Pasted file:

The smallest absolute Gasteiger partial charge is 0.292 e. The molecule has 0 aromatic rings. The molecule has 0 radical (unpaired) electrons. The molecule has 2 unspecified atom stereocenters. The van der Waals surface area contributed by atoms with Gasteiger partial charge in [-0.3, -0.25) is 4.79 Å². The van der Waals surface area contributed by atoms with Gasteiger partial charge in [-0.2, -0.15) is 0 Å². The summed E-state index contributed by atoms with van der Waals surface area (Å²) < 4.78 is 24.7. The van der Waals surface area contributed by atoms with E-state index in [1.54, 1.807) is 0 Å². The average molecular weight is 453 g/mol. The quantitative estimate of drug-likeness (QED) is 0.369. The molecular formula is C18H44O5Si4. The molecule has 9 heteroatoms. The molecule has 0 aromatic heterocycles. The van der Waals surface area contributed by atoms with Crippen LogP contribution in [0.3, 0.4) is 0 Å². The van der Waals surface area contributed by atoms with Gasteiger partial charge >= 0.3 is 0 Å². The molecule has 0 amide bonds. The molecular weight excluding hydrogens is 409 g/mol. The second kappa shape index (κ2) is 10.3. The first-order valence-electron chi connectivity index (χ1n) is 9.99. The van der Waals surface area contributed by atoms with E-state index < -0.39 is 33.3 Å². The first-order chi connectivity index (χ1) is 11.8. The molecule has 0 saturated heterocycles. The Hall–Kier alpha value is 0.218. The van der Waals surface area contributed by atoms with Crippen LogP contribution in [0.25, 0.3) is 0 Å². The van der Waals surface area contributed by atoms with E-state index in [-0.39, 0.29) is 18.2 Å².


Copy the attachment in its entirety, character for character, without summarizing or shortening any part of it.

The smallest absolute Gasteiger partial charge is 0.292 e. The molecule has 0 aromatic rings. The molecule has 0 radical (unpaired) electrons. The molecule has 2 unspecified atom stereocenters. The van der Waals surface area contributed by atoms with Gasteiger partial charge in [-0.3, -0.25) is 4.79 Å². The van der Waals surface area contributed by atoms with Gasteiger partial charge in [-0.2, -0.15) is 0 Å². The summed E-state index contributed by atoms with van der Waals surface area (Å²) < 4.78 is 24.7. The van der Waals surface area contributed by atoms with E-state index in [1.54, 1.807) is 0 Å². The average molecular weight is 453 g/mol. The quantitative estimate of drug-likeness (QED) is 0.369. The molecular formula is C18H44O5Si4. The molecule has 9 heteroatoms. The molecule has 0 aromatic heterocycles. The van der Waals surface area contributed by atoms with Crippen LogP contribution in [0.3, 0.4) is 0 Å². The van der Waals surface area contributed by atoms with Gasteiger partial charge >= 0.3 is 0 Å². The molecule has 0 amide bonds. The molecular weight excluding hydrogens is 409 g/mol. The second kappa shape index (κ2) is 10.3. The first-order valence-electron chi connectivity index (χ1n) is 9.99. The van der Waals surface area contributed by atoms with E-state index < -0.39 is 33.3 Å². The first-order chi connectivity index (χ1) is 11.8. The molecule has 0 saturated heterocycles. The Hall–Kier alpha value is 0.218. The van der Waals surface area contributed by atoms with Crippen LogP contribution in [0.25, 0.3) is 0 Å². The van der Waals surface area contributed by atoms with E-state index in [-0.39, 0.29) is 18.2 Å².